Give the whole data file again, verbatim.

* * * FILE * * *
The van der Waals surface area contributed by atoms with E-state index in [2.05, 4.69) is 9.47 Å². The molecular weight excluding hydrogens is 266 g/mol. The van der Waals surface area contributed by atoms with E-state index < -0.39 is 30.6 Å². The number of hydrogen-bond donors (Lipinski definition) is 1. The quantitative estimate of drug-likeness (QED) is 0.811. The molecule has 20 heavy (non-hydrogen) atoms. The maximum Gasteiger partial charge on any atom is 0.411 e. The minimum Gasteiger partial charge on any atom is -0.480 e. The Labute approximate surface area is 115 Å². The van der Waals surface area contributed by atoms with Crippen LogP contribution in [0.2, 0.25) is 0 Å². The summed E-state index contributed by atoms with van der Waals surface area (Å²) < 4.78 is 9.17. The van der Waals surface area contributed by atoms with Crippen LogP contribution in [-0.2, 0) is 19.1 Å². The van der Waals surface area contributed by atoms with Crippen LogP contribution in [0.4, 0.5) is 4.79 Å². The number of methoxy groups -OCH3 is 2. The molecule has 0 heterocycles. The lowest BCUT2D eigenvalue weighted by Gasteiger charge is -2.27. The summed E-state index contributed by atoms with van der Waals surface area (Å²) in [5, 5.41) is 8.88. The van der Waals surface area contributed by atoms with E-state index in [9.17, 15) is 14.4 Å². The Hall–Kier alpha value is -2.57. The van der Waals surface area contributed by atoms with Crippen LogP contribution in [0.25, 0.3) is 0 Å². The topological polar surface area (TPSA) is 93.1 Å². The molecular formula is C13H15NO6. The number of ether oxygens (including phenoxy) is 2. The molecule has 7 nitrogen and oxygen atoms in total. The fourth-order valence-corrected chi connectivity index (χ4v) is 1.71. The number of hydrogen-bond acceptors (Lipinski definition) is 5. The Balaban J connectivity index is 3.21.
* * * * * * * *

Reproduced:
The van der Waals surface area contributed by atoms with E-state index in [2.05, 4.69) is 9.47 Å². The molecular weight excluding hydrogens is 266 g/mol. The van der Waals surface area contributed by atoms with E-state index < -0.39 is 30.6 Å². The number of hydrogen-bond donors (Lipinski definition) is 1. The quantitative estimate of drug-likeness (QED) is 0.811. The molecule has 20 heavy (non-hydrogen) atoms. The maximum Gasteiger partial charge on any atom is 0.411 e. The minimum Gasteiger partial charge on any atom is -0.480 e. The Labute approximate surface area is 115 Å². The van der Waals surface area contributed by atoms with Crippen LogP contribution in [0.2, 0.25) is 0 Å². The summed E-state index contributed by atoms with van der Waals surface area (Å²) < 4.78 is 9.17. The van der Waals surface area contributed by atoms with Crippen LogP contribution in [-0.2, 0) is 19.1 Å². The van der Waals surface area contributed by atoms with Crippen LogP contribution in [0.4, 0.5) is 4.79 Å². The number of methoxy groups -OCH3 is 2. The molecule has 0 heterocycles. The lowest BCUT2D eigenvalue weighted by Gasteiger charge is -2.27. The summed E-state index contributed by atoms with van der Waals surface area (Å²) in [5, 5.41) is 8.88. The van der Waals surface area contributed by atoms with E-state index in [9.17, 15) is 14.4 Å². The Hall–Kier alpha value is -2.57. The van der Waals surface area contributed by atoms with Crippen LogP contribution in [0.25, 0.3) is 0 Å². The topological polar surface area (TPSA) is 93.1 Å². The molecular formula is C13H15NO6. The number of ether oxygens (including phenoxy) is 2. The molecule has 7 nitrogen and oxygen atoms in total. The fourth-order valence-corrected chi connectivity index (χ4v) is 1.71. The number of hydrogen-bond acceptors (Lipinski definition) is 5. The Balaban J connectivity index is 3.21.